Invite-only chat app Clubhouse has raised an undisclosed amount of funding through a Series B that reportedly valued it at $1 billion.
The company plans to use a portion of the funds to develop content monetization features like tipping and subscriptions, and to establish a grant program that will “support emerging Clubhouse creators,” cofounders Paul Davison and Rohan Seth said in an official blog post.
“Creators are the lifeblood of Clubhouse, and we want to make sure that all of the amazing people who host conversations for others are getting recognized for their contributions,” the duo added. They didn’t give additional details about monetization tools or how much the grant program might offer.
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Launched in March 2020, Clubhouse centers on voice chatting. Its core function lets people set up discussions with one another that can be observed–or participated in–by other users. According to Davison, it currently has 2 million weekly users, among them “musicians, scientists, creators, athletes, comedians, parents, entrepreneurs, stock traders, non-profit leaders, authors, artists, real estate agents, sports fans and more.”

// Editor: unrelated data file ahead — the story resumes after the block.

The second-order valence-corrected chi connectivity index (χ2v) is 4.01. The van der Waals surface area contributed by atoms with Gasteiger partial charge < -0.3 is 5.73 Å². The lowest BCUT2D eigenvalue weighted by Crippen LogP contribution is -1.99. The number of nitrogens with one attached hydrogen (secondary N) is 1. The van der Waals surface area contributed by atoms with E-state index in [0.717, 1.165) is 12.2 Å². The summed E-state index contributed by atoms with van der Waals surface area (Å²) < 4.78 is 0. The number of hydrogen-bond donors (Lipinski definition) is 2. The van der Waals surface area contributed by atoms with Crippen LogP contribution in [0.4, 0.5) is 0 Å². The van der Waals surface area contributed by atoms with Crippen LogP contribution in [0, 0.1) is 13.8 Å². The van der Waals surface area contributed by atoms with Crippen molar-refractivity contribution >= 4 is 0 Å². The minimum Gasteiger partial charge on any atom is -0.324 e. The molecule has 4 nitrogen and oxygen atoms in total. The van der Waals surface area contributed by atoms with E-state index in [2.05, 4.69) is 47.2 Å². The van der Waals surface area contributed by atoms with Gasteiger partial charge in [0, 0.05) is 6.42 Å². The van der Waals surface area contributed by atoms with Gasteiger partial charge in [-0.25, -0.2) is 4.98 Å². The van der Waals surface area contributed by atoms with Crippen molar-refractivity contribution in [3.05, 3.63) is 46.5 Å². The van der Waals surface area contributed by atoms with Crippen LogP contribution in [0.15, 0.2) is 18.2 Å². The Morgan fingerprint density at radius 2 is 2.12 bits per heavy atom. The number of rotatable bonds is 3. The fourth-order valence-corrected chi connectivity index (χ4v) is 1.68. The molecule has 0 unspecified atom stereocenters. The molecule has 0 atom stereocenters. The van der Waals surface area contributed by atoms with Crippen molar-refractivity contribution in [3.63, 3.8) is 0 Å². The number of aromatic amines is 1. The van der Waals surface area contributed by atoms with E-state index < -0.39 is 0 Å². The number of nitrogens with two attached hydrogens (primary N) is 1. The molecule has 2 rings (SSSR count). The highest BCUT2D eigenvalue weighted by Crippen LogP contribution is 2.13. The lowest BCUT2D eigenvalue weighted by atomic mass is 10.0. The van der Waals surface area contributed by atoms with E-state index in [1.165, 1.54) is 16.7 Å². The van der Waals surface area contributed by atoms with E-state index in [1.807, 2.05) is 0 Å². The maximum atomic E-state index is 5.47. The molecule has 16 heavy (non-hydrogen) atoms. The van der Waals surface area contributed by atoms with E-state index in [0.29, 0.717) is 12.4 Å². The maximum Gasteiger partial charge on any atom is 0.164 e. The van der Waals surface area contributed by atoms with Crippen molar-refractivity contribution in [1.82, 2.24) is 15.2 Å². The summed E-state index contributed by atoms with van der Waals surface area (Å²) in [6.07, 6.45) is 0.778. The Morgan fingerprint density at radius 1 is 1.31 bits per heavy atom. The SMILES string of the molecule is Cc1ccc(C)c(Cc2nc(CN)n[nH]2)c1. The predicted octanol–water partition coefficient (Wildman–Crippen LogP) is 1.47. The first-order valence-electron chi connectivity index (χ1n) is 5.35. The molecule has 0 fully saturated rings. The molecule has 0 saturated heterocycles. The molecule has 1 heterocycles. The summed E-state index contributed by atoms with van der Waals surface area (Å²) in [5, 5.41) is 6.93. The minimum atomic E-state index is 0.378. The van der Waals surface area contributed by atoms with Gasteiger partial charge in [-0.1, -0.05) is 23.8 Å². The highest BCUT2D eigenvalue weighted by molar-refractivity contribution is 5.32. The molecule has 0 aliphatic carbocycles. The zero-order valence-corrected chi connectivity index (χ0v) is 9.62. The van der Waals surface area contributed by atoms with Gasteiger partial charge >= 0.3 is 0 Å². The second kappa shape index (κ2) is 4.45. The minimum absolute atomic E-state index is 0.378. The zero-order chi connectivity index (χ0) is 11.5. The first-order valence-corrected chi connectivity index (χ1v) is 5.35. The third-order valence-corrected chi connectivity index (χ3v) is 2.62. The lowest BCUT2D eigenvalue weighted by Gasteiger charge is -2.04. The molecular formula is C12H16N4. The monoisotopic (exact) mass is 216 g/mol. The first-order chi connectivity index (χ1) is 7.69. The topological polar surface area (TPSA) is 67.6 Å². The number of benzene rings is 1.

Notable members of Clubhouse’s invite-only user base include celebrities like Oprah Winfrey, Terry Crews, Kevin Hart, and Chris Rock, as well as Silicon Valley investors like Mark Cuban and Jeffrey Katzenberg. Some of its biggest events thus far have been “dinner parties” hosted by philanthropist Felicia Horowitz. Her husband Ben Horowitz cofounded Andreessen Horowitz, the venture capital firm that led Clubhouse’s Series A and B. Its series A, raised in May 2020, brought in $10 million and valued Clubhouse at $100 million.
Clubhouse now counts more than 180 investors “large and small, spanning many different races, genders, and areas of expertise, and including many members of our early community,” Davison and Seth wrote.
Along with implementing creator monetization and a grant program, Clubhouse intends to allocate its Series B funds to several areas of infrastructure. A “large portion” of the money will go toward server support; Clubhouse has “grown faster than expected over the past few months,” and its current system is “struggling,” Davison and Seth said. It will also begin building an Android app (for now, it’s iOS only), and “heavily” invest in discovery features that will surface content and creators based on users’ interests and activity.
Clubhouse additionally plans to expand its trust and safety and support teams–a crucial move, considering it’s already had issues moderating anti-Semitic content, even with an invite-only user base.